FAQs on Colorectal Cancer Prevention
Grace Weatherby
/ Categories: WELLNESS, 2024

FAQs on Colorectal Cancer Prevention

March is Colorectal Cancer Awareness Month, bringing attention to the second leading cause of cancer death in the United States, behind only lung cancer.

Colorectal cancer is also one of the most preventable forms of cancer and a colonoscopy is the primary method of detection. It allows for not only early detection but, also treatment, as your doctor can remove polyps during the procedure that can otherwise turn into cancer.

The Endoscopy team at SVMC receives a lot of similar questions about the when, the how and ‘the what’ of colonoscopies.

Below are the most frequently asked questions in regards to when to screen and schedule, with the answers provided by SVMC’s providers and nurses. Stay tuned as we’ll focus on prep/procedure and understanding your results later this month.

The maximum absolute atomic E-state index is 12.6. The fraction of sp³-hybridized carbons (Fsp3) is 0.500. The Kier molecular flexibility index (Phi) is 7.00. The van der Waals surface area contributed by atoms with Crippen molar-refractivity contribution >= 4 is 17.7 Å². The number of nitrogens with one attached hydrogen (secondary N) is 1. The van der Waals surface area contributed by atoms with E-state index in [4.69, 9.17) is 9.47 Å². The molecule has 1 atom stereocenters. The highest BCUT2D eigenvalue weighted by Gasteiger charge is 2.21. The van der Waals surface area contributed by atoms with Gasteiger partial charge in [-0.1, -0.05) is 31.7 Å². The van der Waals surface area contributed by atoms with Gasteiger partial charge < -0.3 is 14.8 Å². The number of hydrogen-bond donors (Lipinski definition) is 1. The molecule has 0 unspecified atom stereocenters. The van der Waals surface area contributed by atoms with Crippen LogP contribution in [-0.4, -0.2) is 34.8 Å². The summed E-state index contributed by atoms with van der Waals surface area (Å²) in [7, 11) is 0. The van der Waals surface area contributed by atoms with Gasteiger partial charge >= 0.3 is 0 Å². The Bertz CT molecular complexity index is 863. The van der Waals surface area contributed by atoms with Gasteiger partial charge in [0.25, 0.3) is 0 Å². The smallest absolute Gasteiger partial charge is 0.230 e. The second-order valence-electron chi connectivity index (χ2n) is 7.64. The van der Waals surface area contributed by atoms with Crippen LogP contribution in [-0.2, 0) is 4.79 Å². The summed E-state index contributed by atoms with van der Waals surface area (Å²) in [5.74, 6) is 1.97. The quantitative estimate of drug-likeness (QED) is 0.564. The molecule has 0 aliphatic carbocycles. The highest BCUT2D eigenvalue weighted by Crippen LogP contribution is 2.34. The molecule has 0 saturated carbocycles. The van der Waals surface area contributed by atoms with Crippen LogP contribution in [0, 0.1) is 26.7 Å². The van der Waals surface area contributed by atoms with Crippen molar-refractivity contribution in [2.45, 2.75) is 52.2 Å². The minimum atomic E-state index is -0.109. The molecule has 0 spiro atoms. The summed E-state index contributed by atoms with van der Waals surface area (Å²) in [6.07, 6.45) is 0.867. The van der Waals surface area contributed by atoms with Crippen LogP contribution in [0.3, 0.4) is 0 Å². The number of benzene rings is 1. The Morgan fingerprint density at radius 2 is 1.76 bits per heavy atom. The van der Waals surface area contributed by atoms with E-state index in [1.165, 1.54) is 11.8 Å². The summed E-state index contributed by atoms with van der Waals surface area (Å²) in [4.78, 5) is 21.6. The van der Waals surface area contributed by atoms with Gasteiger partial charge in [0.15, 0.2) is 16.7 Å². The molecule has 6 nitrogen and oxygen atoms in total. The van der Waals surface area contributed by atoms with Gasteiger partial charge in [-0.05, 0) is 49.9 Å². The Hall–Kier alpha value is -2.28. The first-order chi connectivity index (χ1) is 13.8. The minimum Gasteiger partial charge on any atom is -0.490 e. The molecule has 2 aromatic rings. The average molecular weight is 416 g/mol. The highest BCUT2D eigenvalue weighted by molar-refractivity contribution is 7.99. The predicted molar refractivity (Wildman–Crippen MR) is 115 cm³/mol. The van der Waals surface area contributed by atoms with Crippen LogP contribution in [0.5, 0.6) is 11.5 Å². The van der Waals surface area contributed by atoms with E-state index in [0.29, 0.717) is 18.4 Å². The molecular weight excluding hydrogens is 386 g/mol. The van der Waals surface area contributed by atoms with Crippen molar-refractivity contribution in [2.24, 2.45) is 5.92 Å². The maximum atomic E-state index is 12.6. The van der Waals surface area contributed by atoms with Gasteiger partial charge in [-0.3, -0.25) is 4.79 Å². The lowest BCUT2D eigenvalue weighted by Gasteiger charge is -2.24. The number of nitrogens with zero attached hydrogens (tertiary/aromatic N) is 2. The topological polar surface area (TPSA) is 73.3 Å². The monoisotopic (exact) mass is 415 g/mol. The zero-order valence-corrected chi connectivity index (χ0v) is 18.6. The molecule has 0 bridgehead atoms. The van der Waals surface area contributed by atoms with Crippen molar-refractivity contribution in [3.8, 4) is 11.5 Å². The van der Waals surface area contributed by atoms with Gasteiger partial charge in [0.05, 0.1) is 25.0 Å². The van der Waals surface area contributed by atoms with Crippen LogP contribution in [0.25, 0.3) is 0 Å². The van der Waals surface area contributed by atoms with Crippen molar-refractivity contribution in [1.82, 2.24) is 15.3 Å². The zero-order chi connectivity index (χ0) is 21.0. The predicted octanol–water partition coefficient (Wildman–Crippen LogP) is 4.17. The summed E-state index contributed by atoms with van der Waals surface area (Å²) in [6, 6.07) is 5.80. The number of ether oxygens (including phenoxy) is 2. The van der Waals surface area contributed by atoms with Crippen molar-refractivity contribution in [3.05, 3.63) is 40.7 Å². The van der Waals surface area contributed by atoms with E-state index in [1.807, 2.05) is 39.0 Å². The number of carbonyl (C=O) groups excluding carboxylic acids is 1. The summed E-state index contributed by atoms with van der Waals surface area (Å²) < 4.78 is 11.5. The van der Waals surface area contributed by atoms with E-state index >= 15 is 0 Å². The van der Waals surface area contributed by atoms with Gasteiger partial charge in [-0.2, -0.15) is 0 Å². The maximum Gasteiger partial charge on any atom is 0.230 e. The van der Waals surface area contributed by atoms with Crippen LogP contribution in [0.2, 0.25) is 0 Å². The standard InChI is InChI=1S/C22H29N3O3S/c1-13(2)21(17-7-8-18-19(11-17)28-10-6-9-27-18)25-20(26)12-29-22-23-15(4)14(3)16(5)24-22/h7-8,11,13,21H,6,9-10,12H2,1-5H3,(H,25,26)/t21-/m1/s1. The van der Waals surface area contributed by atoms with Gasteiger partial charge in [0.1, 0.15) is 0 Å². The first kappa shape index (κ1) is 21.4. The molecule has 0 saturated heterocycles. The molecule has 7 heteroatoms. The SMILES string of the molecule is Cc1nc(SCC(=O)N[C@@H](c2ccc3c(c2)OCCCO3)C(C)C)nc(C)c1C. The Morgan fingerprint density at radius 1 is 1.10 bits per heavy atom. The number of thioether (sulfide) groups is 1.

Who should be screening? The American Cancer Society recommends that people at average risk of colorectal cancer start regular screening at age 45. Average risk includes having no family history of colorectal cancer and no personal history of inflammatory bowel disease. Those with higher risk factors should talk to a primary care provider on starting screening earlier than age 45.

Why can’t I just use an at-home screening test? If low risk and no family history or previous colon polyps this can be an option. However, colonoscopy is first choice. 

How often do I need to have a colonoscopy? Those at average risk only need to get a colonoscopy every 10 years. For those who have higher risks or other factors, doctors may recommend more regular screenings.

What happens during a colonoscopy procedure? Colonoscopy is a test that lets doctors see inside your colon and rectum using a thin, flexible tube with a camera and light. The doctor examines the lining of your colon and can take tissue samples or remove polyps or other areas of abnormal tissue. The test usually takes 20 to 60 minutes and you may be given sedation or pain relief to make you comfortable.

How do I schedule my colonoscopy? Your primary care provider will refer you to SVMC’s GI Navigator, who will schedule you with one of our gastroenterologists or a specialty trained general surgeon.

I don’t have a doctor, how do I find one? Use our SVMC Physician Directory.


To learn more about colonoscopy services at SVMC, visit this link. 

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